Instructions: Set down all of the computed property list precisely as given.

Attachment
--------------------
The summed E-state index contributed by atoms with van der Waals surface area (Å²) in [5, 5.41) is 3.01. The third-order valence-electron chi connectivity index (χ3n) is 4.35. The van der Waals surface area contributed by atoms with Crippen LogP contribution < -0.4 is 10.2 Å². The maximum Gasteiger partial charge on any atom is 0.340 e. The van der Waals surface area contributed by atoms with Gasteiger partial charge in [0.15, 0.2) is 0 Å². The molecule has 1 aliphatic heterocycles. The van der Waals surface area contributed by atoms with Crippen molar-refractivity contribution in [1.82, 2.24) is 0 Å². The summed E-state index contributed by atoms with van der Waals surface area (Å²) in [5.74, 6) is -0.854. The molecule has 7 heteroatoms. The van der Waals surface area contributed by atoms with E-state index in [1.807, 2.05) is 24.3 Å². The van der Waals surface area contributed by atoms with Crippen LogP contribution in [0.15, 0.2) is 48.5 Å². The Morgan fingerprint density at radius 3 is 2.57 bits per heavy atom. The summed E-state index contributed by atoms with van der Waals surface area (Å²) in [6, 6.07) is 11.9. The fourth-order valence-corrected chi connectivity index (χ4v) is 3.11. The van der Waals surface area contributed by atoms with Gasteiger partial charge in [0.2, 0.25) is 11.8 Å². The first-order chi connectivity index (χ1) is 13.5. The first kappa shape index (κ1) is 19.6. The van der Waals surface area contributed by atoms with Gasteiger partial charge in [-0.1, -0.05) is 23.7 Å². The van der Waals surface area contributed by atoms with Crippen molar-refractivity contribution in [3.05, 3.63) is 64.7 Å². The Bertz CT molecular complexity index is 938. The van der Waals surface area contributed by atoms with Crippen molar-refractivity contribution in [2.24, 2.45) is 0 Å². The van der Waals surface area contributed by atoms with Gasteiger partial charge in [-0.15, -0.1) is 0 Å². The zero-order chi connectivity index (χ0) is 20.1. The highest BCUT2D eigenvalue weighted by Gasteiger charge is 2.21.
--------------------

The summed E-state index contributed by atoms with van der Waals surface area (Å²) in [5, 5.41) is 3.01. The third-order valence-electron chi connectivity index (χ3n) is 4.35. The van der Waals surface area contributed by atoms with Crippen LogP contribution < -0.4 is 10.2 Å². The maximum Gasteiger partial charge on any atom is 0.340 e. The van der Waals surface area contributed by atoms with Gasteiger partial charge in [0.15, 0.2) is 0 Å². The molecule has 1 aliphatic heterocycles. The van der Waals surface area contributed by atoms with Crippen molar-refractivity contribution in [1.82, 2.24) is 0 Å². The summed E-state index contributed by atoms with van der Waals surface area (Å²) in [5.74, 6) is -0.854. The molecule has 7 heteroatoms. The van der Waals surface area contributed by atoms with E-state index in [1.807, 2.05) is 24.3 Å². The van der Waals surface area contributed by atoms with Crippen LogP contribution in [0.15, 0.2) is 48.5 Å². The Morgan fingerprint density at radius 3 is 2.57 bits per heavy atom. The summed E-state index contributed by atoms with van der Waals surface area (Å²) in [6, 6.07) is 11.9. The fourth-order valence-corrected chi connectivity index (χ4v) is 3.11. The van der Waals surface area contributed by atoms with Gasteiger partial charge in [0.2, 0.25) is 11.8 Å². The first-order chi connectivity index (χ1) is 13.5. The first kappa shape index (κ1) is 19.6. The van der Waals surface area contributed by atoms with Gasteiger partial charge in [-0.1, -0.05) is 23.7 Å². The van der Waals surface area contributed by atoms with Crippen molar-refractivity contribution in [3.05, 3.63) is 64.7 Å². The Bertz CT molecular complexity index is 938. The van der Waals surface area contributed by atoms with Crippen molar-refractivity contribution in [2.24, 2.45) is 0 Å². The van der Waals surface area contributed by atoms with Gasteiger partial charge in [-0.15, -0.1) is 0 Å². The zero-order chi connectivity index (χ0) is 20.1. The highest BCUT2D eigenvalue weighted by Gasteiger charge is 2.21.